Brady: Patriots offense dictating own terms

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Brady: Patriots offense dictating own terms

Broncos linebacker Joe Mays knew exactly what one of his team's biggest problems was during Sunday night's loss to New England.
There just wasn't much Denver could do about it.
"Everything that happened out there we had seen on film, it was just the speed of the game. We weren't ready for that. We prepared for it, but when we came out on the field it surprised us a little bit," he said in the postgame.
"They were able to run the ball, pass the ball, they definitely were able to run their whole playbook against us. We definitely have to do a better job of stopping these guys on the run and getting pressure on the QB."
The Patriots ran no huddle offense -- whether one play or five -- on every drive until the fourth quarter.
In his Monday morning WEEI interview, Tom Brady confirmed Mays' lamentations.
We were moving pretty quick. I think we were trying to keep the pressure on them," the quarterback said. "I thought we did a good job of that. Its trying to keep them off balance, trying to keep our tempo.
Denver's defensive teetering meant the 31-21 final score featured a mess of impressive Patriots numbers.
New England's 35 first downs (18 rushing, 16 passing, one by penalty) is a new franchise record.
The team's 251 rushing yards, coupled with last week's 247 against Buffalo, mark the first back-to-back 200-plus yard rushing games since 1978.
Sunday's score was the fourth time in five games the Patriots have scored over 30 points.
Dating back to last week against Buffalo, Brady oversaw a stretch of 10 touchdown drives in 15 series.
Looks like the offense has its stuff together.
"It's just been what we've chosen to do the last few weeks," Brady said after the Denver game. "I think that's more of what we're doing as opposed to what they're doing defensively. We're just trying to put a lot of pressure on those guys to get the calls in and line up and play against us.
"We're running the ball against some very advantageous looks and throwing the ball against some advantageous looks, and I think the important part is to be able to do both. You can't just throw all day. You can't run all day. You have to be able to do both. It's been pretty good the last few weeks."
Sunday night Brady threw 31 passes, completing 23 for 223 yards and a touchdown. He also snuck one in over the goal line himself.
The irony is, Peyton Manning had the better statistical night: 31-for-44 for 345 yards, three touchdowns, and a 116.2 rating.
It's just those numbers didn't matter in the end as much as the Patriots' plus-11 minute lead in time of possession.
"He is extremely smart and I think he knows football," Broncos coach John Fox said. "I mean, I think our guy did an outstanding job tonight as well. I mean, Brady is a great players; he's been doing it a long time at a high level, so he's definitely a hard quarterback to defend against."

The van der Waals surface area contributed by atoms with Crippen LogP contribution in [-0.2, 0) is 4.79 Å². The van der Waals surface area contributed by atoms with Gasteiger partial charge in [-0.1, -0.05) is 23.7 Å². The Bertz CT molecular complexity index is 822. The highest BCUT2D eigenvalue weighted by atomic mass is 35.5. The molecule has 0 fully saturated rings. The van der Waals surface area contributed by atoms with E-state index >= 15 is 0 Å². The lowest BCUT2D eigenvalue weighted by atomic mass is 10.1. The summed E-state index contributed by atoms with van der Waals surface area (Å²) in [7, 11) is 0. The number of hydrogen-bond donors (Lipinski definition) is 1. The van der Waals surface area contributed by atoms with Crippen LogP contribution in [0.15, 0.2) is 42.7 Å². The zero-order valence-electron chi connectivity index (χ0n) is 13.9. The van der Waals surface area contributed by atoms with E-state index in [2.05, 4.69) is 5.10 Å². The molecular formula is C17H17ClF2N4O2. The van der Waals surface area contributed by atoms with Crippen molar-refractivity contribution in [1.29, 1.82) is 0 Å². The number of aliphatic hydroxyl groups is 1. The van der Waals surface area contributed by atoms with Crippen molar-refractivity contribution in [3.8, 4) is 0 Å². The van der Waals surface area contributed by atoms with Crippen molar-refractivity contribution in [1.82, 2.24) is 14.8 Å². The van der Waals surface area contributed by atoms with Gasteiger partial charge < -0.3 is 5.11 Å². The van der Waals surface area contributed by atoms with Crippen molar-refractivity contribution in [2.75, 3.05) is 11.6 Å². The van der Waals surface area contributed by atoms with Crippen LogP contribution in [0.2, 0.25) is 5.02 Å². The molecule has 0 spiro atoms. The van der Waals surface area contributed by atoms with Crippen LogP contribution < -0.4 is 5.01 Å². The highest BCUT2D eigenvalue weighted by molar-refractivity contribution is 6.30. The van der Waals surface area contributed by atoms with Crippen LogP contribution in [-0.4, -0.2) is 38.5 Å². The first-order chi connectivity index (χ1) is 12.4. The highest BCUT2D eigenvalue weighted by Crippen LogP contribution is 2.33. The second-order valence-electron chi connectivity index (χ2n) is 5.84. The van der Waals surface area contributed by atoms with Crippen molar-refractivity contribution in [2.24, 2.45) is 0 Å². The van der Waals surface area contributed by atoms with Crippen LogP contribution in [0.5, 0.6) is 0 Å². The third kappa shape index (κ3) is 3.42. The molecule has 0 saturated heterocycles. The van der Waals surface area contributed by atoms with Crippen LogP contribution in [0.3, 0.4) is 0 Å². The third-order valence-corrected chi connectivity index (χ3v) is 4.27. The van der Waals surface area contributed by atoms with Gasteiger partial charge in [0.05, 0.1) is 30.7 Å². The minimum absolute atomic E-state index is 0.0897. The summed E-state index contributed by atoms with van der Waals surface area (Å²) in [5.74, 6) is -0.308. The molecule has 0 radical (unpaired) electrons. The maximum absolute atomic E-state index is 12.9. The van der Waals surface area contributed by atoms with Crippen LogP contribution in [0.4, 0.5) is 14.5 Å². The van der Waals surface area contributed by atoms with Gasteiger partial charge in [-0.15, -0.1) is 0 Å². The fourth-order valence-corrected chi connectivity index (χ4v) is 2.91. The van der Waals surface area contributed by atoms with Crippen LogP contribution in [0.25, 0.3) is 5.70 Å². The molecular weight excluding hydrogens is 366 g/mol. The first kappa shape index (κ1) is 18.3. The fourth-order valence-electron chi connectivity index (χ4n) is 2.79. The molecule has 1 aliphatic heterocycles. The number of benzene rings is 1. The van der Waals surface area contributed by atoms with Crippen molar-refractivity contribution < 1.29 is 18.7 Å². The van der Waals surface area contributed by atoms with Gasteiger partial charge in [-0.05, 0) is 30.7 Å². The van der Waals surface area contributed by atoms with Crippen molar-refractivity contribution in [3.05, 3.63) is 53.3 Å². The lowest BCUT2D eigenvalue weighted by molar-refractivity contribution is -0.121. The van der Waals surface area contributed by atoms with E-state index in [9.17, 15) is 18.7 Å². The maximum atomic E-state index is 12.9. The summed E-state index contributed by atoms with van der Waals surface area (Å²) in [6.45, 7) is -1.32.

No matter how much film you study.

Report: 3 owners unhappy with Kraft's amicus brief on behalf of Brady

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Report: 3 owners unhappy with Kraft's amicus brief on behalf of Brady

Three NFL owners have expressed “extreme disappointment” in Robert Kraft and the Patriots filing an amicus brief on behalf of Tom Brady in the quarterback’s appeal of the Second Circuit Court’s reinstatement of his Deflategate suspension, according to Jason Cole of Bleacher Report. 

The Patriots filed the brief on Wednesday. 

The owners see the move as a publicity stunt done to appease Brady and the Patriots fans, Cole said, and they don’t believe Kraft did it any seriousness because the issue speaks to NFL Commissioner Roger Goodell’s ability to punish players and undermines the league’s collective bargaining agreement with the players.

If Kraft thought it mattered, he wouldn't have done it, Cole said one owner told him. 
 

Collins, Hightower mum on contract talks

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Collins, Hightower mum on contract talks

FOXBORO – A fleet of Patriots have expiring contracts after this season but Dont'a Hightower and Jamie Collins are the two most prominent on that list.

With the sport being the way it is – a nearly 100-percent casualty rate every season – it’s never comfortable for a player to enter a contract year without knowing his long-term future. And it’s especially uncomfortable for players whose first contracts are expiring because the second NFL contract is usually the bonanza.

Both Hightower and Collins can entertain thoughts of contracts worth more than $50M if good fortune sticks with them.

The question as it pertains to both of these players is whether they get contract extensions this summer or whether they go into the year with contract pressure bearing down and ultimately become free agents.

Neither player was very forthcoming after their OTA practice Thursday.

With Collins, that’s often the case. He’s never been expansive with media. It was very uncharacteristic for Hightower to be so clipped in his answers, though.

Every question posed to Hightower was met with a variation of, “I’m just trying to get better.”

Asked about his contract, Hightower replied, “I ain’t got nothing to do with none of that. I’m just out here trying to get better with my teammates.”

When it was pointed out that Hightower does indeed have say on his contract, he answered, “That might be. But there’s a time and place for everything and I’m just out here trying to get better.

“If I get better I feel like that’ll take care of everything else,” he added. “If I get better each and every day that’s all I can ask for.”

Asked whether he’s at all focused on his deal, Collins replied, “No, I come out here and I handle my business and I let the rest speak for itself … My first priority is me. So I’m gonna handle me."